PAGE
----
Saturday, February 03, 2007

Summary Judgment Battle Rages in Washington in Interscope v. Leadbetter

In Interscope v. Leadbetter, in Seattle, Washington, the RIAA has made a motion for summary judgment against the defendant's son, and the son has cross-moved for summary judgment dismissing the case.

Plaintiffs' Motion for Summary Judgment*
Selected exhibits submitted in support of plaintiff's summary judgment motion*
Defendant Donald Leadbetter's Cross-Motion for Summary Judgment*
Exhibit A to Defendant's Cross-Motion (Gary Millen deposition)*
Exhibit B to Defendant's Cross-Motion (Alan Pitcher deposition)*
Exhibit C to Defendant's Cross-Motion (Donald Leadbetter's affidavit)*
Exhibit B to Defendant's Cross-Motion (Donald Leadbetter deposition)*

Mr. Leadbetter is represented by Lory Lybeck of Lybeck Murphy, LLP, a Seattle, Washington, firm which handles cases in Washington, Oregon, and Alaska.

* Document published online at Internet Law & Regulation

Commentary & discussion:

Keywords: digital copyright online download upload peer to peer p2p file sharing filesharing music movies indie label freeculture creative commons pop/rock artists riaa independent mp3 cd favorite songs


StephenH said...

I feel that that the notification date of a lawsuit and the hard drive failure of natural causes should not constitute "destruction of evidence", as the RIAA claims. First of all, hard drives do crash on occasion. Next of all, data recovery is very expensive and is often beyond the budget of an average family (sometimes it can be hundrends or even thousands of dollars, as it is hard labor).

Also, it is odvious that Donald is not the proper defendant, as they claim it may have been another family member or even a friend. I think that the courts in the US should carefully read the Deposition of Gary Millin, in which MediaSentry does not really know if a file was copied, who the person was that downloaded files, or even the origin if a file was pirated (due to renaming, their own decoys, decoys from other companies such as MediaDefender, etc)

Worse yet, he was sued and was not notifed for a couple of years that he was a defendant. I feel that this is pathetic, that the RIAA allows so much time to go by, in which people need to indentify who used a computer on a given day and time and expect to be able to know that detail from many months or even years back.

I think that the RIAA should do the following:

1) When the John-Doe "information farming" lawsuits are filed (just to get ones indentity), they should dismiss after and send warning letters to cease and desist against suspected file sharers.

2) If a lawsuit is filed against an individual, I beleive that the RIAA should file in the district the person lives in, not where their ISP's corporate office is.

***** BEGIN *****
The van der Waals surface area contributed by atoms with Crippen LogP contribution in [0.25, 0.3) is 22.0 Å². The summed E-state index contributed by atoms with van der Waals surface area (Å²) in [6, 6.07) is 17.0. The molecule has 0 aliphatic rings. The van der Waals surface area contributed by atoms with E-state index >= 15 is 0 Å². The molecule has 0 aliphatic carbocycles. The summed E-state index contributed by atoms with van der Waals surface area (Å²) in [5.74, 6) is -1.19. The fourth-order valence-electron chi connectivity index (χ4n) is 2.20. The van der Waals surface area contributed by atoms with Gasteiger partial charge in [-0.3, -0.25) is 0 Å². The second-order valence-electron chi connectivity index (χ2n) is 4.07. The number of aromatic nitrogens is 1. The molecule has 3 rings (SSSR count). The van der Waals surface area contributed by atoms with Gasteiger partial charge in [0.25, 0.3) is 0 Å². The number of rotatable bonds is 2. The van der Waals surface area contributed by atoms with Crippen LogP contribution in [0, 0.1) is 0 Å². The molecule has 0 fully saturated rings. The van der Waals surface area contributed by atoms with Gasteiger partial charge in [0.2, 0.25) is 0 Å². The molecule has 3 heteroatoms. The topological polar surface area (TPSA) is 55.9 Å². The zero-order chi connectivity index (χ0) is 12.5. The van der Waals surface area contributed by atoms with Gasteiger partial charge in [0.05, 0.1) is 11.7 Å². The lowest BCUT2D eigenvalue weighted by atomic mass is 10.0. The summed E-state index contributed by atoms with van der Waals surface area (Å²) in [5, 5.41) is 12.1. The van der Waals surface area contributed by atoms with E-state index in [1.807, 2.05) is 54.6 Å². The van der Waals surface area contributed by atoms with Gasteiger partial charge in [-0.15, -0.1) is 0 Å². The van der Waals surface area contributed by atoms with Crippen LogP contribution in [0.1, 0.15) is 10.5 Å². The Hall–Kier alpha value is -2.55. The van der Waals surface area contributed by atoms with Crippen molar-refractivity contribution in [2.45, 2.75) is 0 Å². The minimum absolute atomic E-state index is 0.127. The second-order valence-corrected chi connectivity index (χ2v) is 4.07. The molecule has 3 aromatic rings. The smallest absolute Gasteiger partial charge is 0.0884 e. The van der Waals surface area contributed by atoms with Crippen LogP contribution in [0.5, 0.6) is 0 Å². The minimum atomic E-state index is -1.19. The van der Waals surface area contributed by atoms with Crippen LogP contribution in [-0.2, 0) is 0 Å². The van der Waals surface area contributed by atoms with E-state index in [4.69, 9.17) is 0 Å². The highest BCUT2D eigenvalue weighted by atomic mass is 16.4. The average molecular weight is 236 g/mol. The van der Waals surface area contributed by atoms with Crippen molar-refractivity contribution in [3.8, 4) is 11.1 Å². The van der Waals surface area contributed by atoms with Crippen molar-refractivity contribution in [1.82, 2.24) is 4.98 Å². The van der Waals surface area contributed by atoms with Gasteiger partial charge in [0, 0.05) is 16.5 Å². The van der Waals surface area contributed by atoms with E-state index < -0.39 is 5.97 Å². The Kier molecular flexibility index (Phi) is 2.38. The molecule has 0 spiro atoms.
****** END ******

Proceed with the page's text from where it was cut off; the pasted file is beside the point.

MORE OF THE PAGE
3) One should not be forced to settle without forensic evaluation of the persons hard drive, and if it is odvious that the person paying the bill for internet access is not the actual file sharer, the case should be dropped and refiled.

4) RIAA should not stonewall discovery, or use tactics to force people into paying them without proof of guilt.

5) In any case where the defendant makes a serious claim of innocense (via fair use, owning the music, not the actual downloader, and others), this should be evaluated by a judge and the RIAA, and if valid and the person is truely innocent, the case should be dropped.

6) In cases of computers with multiple users, more anaylsis should be done to determine which user is responsible.

7) In cases where a connection being paid by one person is used to connect more than one computer to the internet via Ethernet, Wireless, Proxy Servers, VPN, NAT Translation, or other means, the person paying the bill should not be liable for the actions of other users (via direct or contributory infringement) who use the system unless they are married to the person paying the bill, or are the parent of a minor child who is a defendant and they are living in a state where parental financial liability for the actions of minors exists. The actions of roommates, unmarried adult domestic partners, co-habitants, officemates, friends, anonymus users, strangers, and other non-family members should be the reponsibility of themselves, not the person paying the bill for internet access. As with this, it should be RIAA's own burden to determine the correct liable party, and the RIAA should have to accept a motion-to-dismiss granted or a not guilty verdict in cases of them suing the wrong defendant.

8) Settlements should be negotiated, and that the person should be able to contact the record labels suing them and work out a settlement. The RIAA and their member labels should not use a company like Settlement Support Center to humillate and persuade people into paying them money, and then acting like a greedy debt collector.

Unknown said...

Here's a better idea. I don't think the riaa should be filing lawsuits against their "customers." Period.